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  • Writer's pictureSteve

The Pact (2012)

I love a scary movie that turns out to be far better than you anticipated. Probably because it happens so rarely and the opposite is normally true. It doesn't always mean they are outstanding, just not the turkey you were expecting. And here is one such example. From the trailer, this seemed like just another run of the mill ghost story with a pretty blonde running about an allegedly empty house, screaming blue bloody murder, while the local law enforcement officers scratch their heads stoically like the dumb hicks they truly are.


Well, there is a screaming blonde in it. There's even a confused policeman, but that is pretty much where the comparison with the above ends. The story is bled to the audience in almost frustrating titbits of information. Just slow enough to keep you guessing, however. The mood is as you would expect for a movie of this type. There are lots of slow dolly shots down hallways and flickering light bulbs are paramount, in setting an oppressive and forbidding tone.


Written and Directed by the clearly very talented Nicholas McCarthy, The Pact is sparing with both its use of dialogue and it limited tendency to make the viewer jump. When the scares come, and they do, the feeling is very visceral and frighteningly realistic. The story itself allows for this to be the case and you would be forgiven for thinking the plot would not convince the viewer had you known it before sitting down to view it, but it actually works very well and lends an authenticity to the more paranormal aspects of the film that would otherwise have you raising at least one quizzical eyebrow.


Of course, in most movies of this type (usually budgetary based), there are inevitable howling-in-the-breeze plotlines left unaccounted for but you can overlook these as they are few and the meat of the story is looked after so carefully. The viewer is never rushed to jump to conclusions about events taking place in front of them and the story is laid out by McCarthy with all due care and attention. As mentioned above, the drip feed of story is almost too slow for some (alright, me) but it has to be said that this approach worked a treat, keeping at least one viewer firmly on the edge of his seat.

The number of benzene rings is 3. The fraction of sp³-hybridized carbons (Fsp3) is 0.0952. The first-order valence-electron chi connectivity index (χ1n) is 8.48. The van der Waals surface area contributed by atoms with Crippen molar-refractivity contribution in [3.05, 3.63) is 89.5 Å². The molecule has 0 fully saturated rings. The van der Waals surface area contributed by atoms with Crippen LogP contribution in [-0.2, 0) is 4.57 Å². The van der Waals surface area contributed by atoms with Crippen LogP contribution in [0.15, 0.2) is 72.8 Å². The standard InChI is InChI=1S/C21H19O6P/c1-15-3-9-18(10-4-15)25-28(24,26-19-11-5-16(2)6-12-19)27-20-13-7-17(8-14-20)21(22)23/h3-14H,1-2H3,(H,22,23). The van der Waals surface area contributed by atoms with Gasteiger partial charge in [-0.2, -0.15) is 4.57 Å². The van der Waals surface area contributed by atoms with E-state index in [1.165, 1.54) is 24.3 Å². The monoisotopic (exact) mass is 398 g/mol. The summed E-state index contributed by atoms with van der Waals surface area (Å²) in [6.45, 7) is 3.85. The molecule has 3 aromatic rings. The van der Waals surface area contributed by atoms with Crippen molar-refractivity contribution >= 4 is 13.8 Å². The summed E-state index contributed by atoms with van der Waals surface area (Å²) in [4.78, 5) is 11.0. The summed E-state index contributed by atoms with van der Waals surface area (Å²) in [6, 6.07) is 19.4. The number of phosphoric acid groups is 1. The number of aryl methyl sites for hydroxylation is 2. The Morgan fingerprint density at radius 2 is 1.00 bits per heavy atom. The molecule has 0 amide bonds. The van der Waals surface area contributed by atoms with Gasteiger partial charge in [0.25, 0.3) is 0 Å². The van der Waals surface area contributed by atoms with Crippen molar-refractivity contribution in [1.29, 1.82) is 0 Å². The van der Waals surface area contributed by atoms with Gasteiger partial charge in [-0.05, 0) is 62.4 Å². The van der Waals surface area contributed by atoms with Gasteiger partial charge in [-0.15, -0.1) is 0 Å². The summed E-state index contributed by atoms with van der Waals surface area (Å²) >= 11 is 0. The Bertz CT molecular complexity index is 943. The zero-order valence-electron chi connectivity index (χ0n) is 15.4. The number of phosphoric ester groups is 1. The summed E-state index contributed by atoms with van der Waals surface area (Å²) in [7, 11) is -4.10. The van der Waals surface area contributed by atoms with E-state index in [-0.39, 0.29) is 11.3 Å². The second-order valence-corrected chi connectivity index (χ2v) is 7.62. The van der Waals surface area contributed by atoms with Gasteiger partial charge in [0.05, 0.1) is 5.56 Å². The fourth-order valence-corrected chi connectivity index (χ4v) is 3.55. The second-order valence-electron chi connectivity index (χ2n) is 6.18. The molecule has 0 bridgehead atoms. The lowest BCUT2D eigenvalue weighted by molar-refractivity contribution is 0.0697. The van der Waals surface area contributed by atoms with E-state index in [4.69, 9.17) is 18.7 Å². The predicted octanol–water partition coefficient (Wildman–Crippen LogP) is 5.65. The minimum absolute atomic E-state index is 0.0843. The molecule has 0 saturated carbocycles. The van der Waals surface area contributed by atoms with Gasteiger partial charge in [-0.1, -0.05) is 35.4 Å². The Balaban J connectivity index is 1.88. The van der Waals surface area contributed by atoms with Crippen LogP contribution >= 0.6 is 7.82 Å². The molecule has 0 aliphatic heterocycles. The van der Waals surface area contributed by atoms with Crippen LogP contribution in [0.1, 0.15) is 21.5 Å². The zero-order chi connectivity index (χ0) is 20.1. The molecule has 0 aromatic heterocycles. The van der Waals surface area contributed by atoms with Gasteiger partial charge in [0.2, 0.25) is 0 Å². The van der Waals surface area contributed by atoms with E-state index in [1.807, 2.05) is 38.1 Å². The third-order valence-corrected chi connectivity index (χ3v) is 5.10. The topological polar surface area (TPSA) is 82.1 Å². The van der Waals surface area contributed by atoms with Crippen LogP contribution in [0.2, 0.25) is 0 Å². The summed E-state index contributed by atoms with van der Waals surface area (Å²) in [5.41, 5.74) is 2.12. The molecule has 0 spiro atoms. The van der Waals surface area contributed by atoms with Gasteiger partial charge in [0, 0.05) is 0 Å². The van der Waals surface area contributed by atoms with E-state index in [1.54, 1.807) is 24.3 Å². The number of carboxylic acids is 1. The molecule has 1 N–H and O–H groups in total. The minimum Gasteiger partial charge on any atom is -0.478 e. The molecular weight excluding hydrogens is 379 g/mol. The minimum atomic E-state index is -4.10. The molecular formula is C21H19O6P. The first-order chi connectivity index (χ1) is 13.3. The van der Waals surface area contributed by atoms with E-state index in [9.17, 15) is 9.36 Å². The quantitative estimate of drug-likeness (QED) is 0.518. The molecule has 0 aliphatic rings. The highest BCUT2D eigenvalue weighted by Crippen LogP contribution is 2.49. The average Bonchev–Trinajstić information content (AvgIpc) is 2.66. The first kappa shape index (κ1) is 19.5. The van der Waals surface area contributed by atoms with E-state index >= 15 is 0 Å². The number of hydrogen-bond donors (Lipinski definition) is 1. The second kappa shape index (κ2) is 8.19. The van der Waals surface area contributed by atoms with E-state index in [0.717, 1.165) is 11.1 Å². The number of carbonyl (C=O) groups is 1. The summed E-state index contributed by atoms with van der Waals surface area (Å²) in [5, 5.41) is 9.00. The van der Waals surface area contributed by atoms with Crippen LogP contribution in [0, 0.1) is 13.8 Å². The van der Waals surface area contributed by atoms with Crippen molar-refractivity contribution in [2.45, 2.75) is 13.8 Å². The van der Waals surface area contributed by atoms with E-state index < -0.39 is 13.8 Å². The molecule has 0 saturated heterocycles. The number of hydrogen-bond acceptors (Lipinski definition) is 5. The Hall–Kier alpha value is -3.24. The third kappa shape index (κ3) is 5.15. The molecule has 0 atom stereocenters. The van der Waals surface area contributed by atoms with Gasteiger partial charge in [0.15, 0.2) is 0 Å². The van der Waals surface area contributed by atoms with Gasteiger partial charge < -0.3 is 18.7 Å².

The acting by all concerned is average, with the exception of Caity Lotz, who seemed to be head and shoulders above the rest of the players here, including a unusually sedate performance from Casper Van Dien, who still looks ruggedly handsome since his Troopers days, even with a shockingly grey beard. Lotz almost shines here and you feel for her completely. The direction for her character at the beginning of the film is a little cliched, but after the first act is run, things really do improve for both the fright fan and the cinephile alike.


In all, a very surprising and satisfying chiller that will impress almost everyone that comes across it. Well done to the whole ensemble and I look forward to seeing more from McCarthy in the future.


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